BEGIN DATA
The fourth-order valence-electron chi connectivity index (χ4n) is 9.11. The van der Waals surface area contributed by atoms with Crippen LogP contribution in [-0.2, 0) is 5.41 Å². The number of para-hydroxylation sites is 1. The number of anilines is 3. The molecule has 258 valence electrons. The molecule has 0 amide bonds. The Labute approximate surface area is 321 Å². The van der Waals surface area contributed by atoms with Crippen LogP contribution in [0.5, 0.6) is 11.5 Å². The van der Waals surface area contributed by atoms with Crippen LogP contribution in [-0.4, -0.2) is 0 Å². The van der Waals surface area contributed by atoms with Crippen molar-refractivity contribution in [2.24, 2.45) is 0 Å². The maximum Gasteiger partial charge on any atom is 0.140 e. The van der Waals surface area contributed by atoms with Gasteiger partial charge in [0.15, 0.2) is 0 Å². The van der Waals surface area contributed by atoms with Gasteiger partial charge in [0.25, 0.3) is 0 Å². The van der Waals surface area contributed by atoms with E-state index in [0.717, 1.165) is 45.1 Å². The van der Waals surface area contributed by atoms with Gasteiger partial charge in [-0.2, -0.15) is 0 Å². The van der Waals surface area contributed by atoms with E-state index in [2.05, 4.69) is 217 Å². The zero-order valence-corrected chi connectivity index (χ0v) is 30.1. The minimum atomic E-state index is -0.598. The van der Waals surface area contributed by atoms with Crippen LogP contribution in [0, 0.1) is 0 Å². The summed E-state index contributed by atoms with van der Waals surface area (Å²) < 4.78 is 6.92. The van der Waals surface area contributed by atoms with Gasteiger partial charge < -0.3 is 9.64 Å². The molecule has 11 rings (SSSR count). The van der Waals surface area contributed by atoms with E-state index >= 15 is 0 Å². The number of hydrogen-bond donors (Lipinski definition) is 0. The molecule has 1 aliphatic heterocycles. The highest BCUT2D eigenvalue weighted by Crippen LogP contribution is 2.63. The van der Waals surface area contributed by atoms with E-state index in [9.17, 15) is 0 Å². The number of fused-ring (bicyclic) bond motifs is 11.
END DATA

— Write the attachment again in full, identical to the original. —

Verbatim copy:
The fourth-order valence-electron chi connectivity index (χ4n) is 9.11. The van der Waals surface area contributed by atoms with Crippen LogP contribution in [-0.2, 0) is 5.41 Å². The number of para-hydroxylation sites is 1. The number of anilines is 3. The molecule has 258 valence electrons. The molecule has 0 amide bonds. The Labute approximate surface area is 321 Å². The van der Waals surface area contributed by atoms with Crippen LogP contribution in [0.5, 0.6) is 11.5 Å². The van der Waals surface area contributed by atoms with Crippen LogP contribution in [-0.4, -0.2) is 0 Å². The van der Waals surface area contributed by atoms with Crippen molar-refractivity contribution in [2.24, 2.45) is 0 Å². The maximum Gasteiger partial charge on any atom is 0.140 e. The van der Waals surface area contributed by atoms with Gasteiger partial charge in [0.15, 0.2) is 0 Å². The van der Waals surface area contributed by atoms with Gasteiger partial charge in [0.25, 0.3) is 0 Å². The van der Waals surface area contributed by atoms with E-state index in [0.717, 1.165) is 45.1 Å². The van der Waals surface area contributed by atoms with Gasteiger partial charge in [-0.2, -0.15) is 0 Å². The van der Waals surface area contributed by atoms with E-state index in [2.05, 4.69) is 217 Å². The zero-order valence-corrected chi connectivity index (χ0v) is 30.1. The minimum atomic E-state index is -0.598. The van der Waals surface area contributed by atoms with Crippen LogP contribution in [0, 0.1) is 0 Å². The summed E-state index contributed by atoms with van der Waals surface area (Å²) < 4.78 is 6.92. The van der Waals surface area contributed by atoms with Gasteiger partial charge < -0.3 is 9.64 Å². The molecule has 11 rings (SSSR count). The van der Waals surface area contributed by atoms with E-state index >= 15 is 0 Å². The number of hydrogen-bond donors (Lipinski definition) is 0. The molecule has 1 aliphatic heterocycles. The highest BCUT2D eigenvalue weighted by Crippen LogP contribution is 2.63. The van der Waals surface area contributed by atoms with E-state index in [9.17, 15) is 0 Å². The number of fused-ring (bicyclic) bond motifs is 11.